Addictions Counselor Speaks Out: “We Need 911 Good Samaritan Laws”
Interview with Anne Lamberti, Clinical Addiction Specialist
Add one more voice to the clamor for 911 Good Samaritan laws in North Carolina: substance abuse counselors. 911 Good Samaritan laws, which would allow witnesses to a drug overdose to call for help by removing criminal liability for drug possession for the victim and the caller, are gaining traction among the addictions treatment community. And who better to comment on drug policy than the professionals who face a parade of broken lives every day?
Anne Lamberti is a licensed clinical addiction specialist at Southlight Judicial Services in Wake County, North Carolina. She sees firsthand the devastation that drug addiction can cause. But she sees something else equally disturbing – people being arrested after calling 911 to save someone’s life.
“I had a young client who was cited by police for seeking help for a friend,” says Lamberti. “He was at a suburban party where kids were taking fistfuls of pills and one of his friends had an adverse reaction. My client wanted to call for help, but the other kids didn’t want police involvement because they were afraid of their parents finding out. My client did the right thing and drove his friend to the hospital, but in the car on the way, she started to assault him. The police pulled him over and cited him on drug charges.”
Unfortunately, the case above isn’t Lamberti’s only client who has been cited after placing a 911 call. “The way I see it,” she says, “young kids get into a lot of foolish stuff. If someone has the good judgment to call for help, they should not be arrested.”
In the absence of 911 Good Samaritan laws in North Carolina, it is not uncommon for someone who calls 911 to save the life of a friend to be arrested on drug possession charges. In fact, studies show that fear of law enforcement deters more than half of witnesses from calling for help, leading to preventable death from overdose.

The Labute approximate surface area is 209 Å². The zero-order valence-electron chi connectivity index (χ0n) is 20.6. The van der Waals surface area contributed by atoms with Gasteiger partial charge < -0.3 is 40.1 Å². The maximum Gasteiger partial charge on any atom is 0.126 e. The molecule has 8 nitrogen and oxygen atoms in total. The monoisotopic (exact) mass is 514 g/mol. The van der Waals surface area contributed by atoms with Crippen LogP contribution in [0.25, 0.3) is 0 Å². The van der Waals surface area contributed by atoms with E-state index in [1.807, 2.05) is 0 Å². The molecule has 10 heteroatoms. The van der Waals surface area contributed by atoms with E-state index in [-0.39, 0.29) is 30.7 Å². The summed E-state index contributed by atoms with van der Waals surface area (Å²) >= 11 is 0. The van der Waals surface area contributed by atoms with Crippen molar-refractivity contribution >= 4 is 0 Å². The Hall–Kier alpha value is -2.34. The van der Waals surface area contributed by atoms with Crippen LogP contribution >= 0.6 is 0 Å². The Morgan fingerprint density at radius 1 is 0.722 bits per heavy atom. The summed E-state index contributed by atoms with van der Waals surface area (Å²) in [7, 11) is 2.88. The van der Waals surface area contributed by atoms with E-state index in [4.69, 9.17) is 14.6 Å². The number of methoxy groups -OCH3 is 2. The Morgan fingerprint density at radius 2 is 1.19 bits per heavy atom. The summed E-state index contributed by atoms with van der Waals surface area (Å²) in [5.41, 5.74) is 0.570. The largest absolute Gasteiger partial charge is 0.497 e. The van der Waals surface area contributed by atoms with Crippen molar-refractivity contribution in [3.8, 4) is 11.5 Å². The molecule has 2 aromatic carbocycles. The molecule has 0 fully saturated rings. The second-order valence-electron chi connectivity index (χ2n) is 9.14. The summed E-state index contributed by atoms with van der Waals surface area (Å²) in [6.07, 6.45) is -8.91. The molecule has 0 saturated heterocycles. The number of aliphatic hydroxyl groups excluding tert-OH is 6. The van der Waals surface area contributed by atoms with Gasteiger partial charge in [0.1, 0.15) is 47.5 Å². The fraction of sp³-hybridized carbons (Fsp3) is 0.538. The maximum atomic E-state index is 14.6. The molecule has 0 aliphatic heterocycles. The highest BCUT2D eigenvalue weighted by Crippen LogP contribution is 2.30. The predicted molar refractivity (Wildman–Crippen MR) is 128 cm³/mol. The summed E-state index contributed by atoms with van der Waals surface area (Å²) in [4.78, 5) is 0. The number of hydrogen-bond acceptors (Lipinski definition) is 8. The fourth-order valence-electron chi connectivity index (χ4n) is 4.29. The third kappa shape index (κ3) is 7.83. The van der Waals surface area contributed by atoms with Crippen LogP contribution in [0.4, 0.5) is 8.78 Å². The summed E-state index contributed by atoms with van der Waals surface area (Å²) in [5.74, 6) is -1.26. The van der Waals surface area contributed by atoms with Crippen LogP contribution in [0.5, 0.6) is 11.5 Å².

“We shouldn’t allow [these arrests] just to prove a point about illicit drug use,” says Lamberti. “With the increase in opiate pill use, overdose is increasing and people are dying…the current law is actually contributing to death due to overdose. It doesn’t make sense to put a barrier between people helping each other, whatever the circumstances.”
Arresting someone who calls 911 not only affects the person charged, but also decreases the likelihood that others will call for help in the future. “If one person gets a drug charge for saving someone’s life, that person will tell all their friends and then nobody will call 911,” explains Lamberti.
Lamberti dismisses critics’ argument that 911 Good Samaritan laws would encourage drug use or give users a “free pass.”
The 911 Good Samaritan law is about saving lives. Discouraging people from calling 911 doesn’t prevent people from using [drugs], it doesn’t reduce drug use and it increases deaths due to overdose. If there is any way to make an impact on users at the scene of an overdose perhaps the police could give out information on treatment options instead of citations.
“There is a problem with using drugs and there is a problem with people dying of overdose. If we are going to address the drug problem, we need to address the dying too.”
For more information on how to get involved with 911 Good Samaritan laws and overdose prevention in North Carolina, visit www.nchrc.org.
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